Again, when you’re asking questions, again, nonjudgmentally or in a challenging way, but from a seeking to understand way, you’re demonstrating their value and you’re demonstrating an affiliation, and their brain is really rich and rewarded for it.

Did you ever hear the expression, “Hey, you want to plant seeds for someone to think about tomorrow?”

You don’t do that by telling someone what to do, or telling them your thoughts and opinions. You do that by asking them questions because their brain will engage those things and they can’t stop. So, that’s the first one.

Active listening — that is really simple for me because, by just demonstrating that you’re listening by following up  on the statements and information they’re giving you during an encounter.

Get rid of the things that you think you had to say in any kind of script, and pay attention to what they’re saying and follow up with even deeper questions about understanding who they are and their thoughts and opinions.

And finally is the nonverbals. And what we’re in nonverbal behavior to demonstrate that we actually do have affiliation and liking going on, is we’re looking for the smiling, maybe a little head tilt, exposing a carotid artery, trusting the world not to rip out my jugular. Palms up, ventral displays, eyebrow elevation, all these things are saying and demonstrating we have liking, we have affiliation. As opposed to the eyebrow compression, lip compression. This is saying you’re not doing something right, and you need to adjust what you’re doing in order to make that connection.

Florida man arrested in connection with Charlottesville white supremacist rally is out of a job

A Florida man arrested in connection with a white nationalist rally in Charlottesville, Va., is out of a job.

North American Roofing Services, which recently moved its headquarters to Tampa, announced in an internal memo that Jim O’Brien “is no longer with the company.” The announcement follows a Tampa Bay Times article with details from O’Brien’s blog espousing white nationalist beliefs and encouraging violence against the political left.

The memo, shared with the Times by CEO Kelly Wade, doesn’t name O’Brien but instead refers to a “manager.” Wade confirmed the memo referred to O’Brien. He formerly worked as the company’s director of purchasing and logistics.

“The flurry of published documentation supporting discriminatory beliefs and activity by this Manager has disrupted the business and made it impossible for him to perform his job,” the memo states. “Therefore, we have addressed the situation.”

O’Brien, 44, declined to comment Tuesday.

Virginia State Police on Saturday announced O’Brien, of Gainesville, was one of three men arrested in connection with a violent white nationalist rally planned to protest the removal of a statue of Confederate General Robert E. Lee in Charlottesville’s Emancipation Park.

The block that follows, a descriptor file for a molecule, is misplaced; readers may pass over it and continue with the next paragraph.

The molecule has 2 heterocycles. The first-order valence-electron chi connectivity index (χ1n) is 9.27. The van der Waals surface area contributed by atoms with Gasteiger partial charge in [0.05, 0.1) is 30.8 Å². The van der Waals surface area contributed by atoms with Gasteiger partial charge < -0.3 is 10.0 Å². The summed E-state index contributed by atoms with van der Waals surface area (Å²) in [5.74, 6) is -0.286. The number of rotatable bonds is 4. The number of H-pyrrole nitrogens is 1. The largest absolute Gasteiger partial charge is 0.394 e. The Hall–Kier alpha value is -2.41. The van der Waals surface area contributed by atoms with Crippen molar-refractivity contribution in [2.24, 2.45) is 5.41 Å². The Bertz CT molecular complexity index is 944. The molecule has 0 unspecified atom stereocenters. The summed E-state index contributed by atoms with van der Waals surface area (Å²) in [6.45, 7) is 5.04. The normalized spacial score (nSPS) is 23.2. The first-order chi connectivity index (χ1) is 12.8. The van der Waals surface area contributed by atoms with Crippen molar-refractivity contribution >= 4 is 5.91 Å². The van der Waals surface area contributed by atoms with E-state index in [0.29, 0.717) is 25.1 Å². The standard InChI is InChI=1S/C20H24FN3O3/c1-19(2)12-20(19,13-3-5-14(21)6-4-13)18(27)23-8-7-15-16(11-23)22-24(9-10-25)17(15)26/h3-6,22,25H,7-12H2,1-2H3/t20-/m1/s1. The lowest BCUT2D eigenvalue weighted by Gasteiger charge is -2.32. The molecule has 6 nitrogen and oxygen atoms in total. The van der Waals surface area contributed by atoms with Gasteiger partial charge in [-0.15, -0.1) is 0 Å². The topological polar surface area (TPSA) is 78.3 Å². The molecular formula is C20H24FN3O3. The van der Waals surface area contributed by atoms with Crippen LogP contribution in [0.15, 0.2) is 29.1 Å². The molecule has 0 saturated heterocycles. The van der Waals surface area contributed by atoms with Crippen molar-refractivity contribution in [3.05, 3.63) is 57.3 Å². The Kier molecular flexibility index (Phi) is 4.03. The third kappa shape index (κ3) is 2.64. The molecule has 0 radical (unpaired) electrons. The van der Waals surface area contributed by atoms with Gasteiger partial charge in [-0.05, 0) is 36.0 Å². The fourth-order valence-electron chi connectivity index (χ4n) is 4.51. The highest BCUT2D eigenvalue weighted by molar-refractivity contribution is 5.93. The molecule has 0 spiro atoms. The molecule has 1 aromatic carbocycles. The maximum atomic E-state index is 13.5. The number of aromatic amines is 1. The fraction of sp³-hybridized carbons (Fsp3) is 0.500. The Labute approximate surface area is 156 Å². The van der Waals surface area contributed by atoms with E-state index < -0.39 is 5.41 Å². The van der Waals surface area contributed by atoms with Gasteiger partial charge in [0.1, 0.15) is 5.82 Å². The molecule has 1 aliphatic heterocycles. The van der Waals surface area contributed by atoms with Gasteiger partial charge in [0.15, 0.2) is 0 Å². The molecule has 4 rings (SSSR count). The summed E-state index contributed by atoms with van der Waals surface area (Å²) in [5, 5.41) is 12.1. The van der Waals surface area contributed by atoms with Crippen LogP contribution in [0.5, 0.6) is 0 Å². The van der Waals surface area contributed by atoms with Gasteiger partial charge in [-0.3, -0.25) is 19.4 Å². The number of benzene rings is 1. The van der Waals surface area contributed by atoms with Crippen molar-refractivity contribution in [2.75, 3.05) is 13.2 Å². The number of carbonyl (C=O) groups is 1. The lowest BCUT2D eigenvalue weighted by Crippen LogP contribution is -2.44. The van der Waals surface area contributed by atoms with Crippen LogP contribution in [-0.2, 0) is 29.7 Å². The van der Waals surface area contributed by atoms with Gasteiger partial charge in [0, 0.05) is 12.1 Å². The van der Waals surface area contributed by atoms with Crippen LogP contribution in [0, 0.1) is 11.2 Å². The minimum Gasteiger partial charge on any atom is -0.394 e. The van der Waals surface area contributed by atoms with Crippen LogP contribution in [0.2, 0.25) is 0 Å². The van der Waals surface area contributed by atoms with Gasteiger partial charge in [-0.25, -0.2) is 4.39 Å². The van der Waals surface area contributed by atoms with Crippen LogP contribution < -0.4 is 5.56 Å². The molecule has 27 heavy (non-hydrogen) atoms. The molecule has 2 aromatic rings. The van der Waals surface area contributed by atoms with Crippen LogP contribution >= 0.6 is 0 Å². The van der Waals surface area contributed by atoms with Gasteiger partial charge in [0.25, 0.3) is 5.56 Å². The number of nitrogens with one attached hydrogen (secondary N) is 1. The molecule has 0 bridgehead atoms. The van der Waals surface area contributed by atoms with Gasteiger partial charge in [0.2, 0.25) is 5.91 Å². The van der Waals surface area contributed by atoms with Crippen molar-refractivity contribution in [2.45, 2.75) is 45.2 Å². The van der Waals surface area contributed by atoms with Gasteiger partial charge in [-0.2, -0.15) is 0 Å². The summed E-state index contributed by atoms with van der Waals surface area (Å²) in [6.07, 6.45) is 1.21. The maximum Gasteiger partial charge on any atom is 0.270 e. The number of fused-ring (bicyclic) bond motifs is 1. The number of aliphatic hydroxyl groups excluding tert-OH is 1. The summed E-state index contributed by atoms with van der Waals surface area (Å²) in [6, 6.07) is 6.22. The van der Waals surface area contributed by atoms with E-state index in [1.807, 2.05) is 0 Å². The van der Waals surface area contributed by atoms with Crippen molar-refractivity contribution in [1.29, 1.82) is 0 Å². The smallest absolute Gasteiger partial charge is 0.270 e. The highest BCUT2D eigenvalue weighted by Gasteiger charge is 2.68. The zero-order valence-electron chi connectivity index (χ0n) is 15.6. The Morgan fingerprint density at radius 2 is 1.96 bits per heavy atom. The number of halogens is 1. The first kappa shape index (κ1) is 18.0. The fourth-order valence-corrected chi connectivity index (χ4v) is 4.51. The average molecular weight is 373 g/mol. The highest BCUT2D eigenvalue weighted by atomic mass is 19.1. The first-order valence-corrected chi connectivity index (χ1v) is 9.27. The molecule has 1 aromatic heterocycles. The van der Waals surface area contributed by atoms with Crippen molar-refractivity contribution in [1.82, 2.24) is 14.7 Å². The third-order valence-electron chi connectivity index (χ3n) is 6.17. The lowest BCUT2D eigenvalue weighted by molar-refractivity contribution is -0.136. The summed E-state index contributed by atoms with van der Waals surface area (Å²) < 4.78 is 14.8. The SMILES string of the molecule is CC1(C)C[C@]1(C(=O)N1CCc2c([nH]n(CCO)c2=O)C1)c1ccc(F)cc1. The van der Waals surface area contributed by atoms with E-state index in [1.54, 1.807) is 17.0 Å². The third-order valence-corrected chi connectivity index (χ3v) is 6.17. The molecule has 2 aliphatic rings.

PREVIOUS COVERAGE: Florida man among three arrested in connection to white nationalist rally in Charlottesville.

O’Brien said his arrest for carrying a concealed handgun was unrelated to the rally and that he received a misdemeanor citation from police.

Saturday’s rally, called “Unite the Right” by its organizers, drew droves of counter-protesters. The parties clashed throughout the day, leading the governor to call for a state of emergency. Police say an Ohio man in support of the white nationalist movement drove his car into a crowd, killing a woman who was there to protest.

The statement from North American Roofing goes on to denounce “discriminatory activity of any sort.”

“We do not support the extremist activities that were on display in Charlottesville, Va. over the weekend or any other similar activity,” it says. “We promote a culture of inclusion and diversity.”

The memo doesn’t mention white nationalism specifically, but Wade said in an interview that company leaders “denounce white supremacy completely.”

Contact Kathryn Varn at (727) 893-8913 or [email protected] Follow @kathrynvarn.

Florida man arrested in connection with Charlottesville white supremacist rally is out of a job 08/15/17

[Last modified: Tuesday, August 15, 2017 11:52am]

Photo reprints | Article reprints

Trail to connect LSU, Southern University receives key federal money | News

A six-mile trail to give pedestrians and bikers a route between downtown and north Baton Rouge — including LSU and Southern University — is in the works for the Capital City.

The Baton Rouge recreation and parks commission announced Monday it received a $3.7 million grant that will go toward building the trail, which will eventually connect the Scotlandville Parkway to the Downtown Greenway. The trail will be built in two phases, first spanning from Memorial Stadium to Scotlandville Parkway and then linking to downtown in its second phase.

“Eventually, this trail will make it possible for residents to go between Southern University and LSU on their bicycles or on foot as one section will connect to the Downtown Greenway and the other will be extended to the Southern University Campus,” said BREC Superintendant Carolyn McKnight in a news release.

The chairs were set up, music queued, fact sheets and maps printed, and lectern and ceremoni…

It could be years, though, before it becomes a reality. BREC estimates another year of planning, environmental reviews, surveys and more before construction could begin and then another 1.5 to two years for construction.

The trail is expected to cost $4.1 million, with BREC picking up the tab for the remaining cost that the grant does not cover.

Follow Andrea Gallo on Twitter, @aegallo.​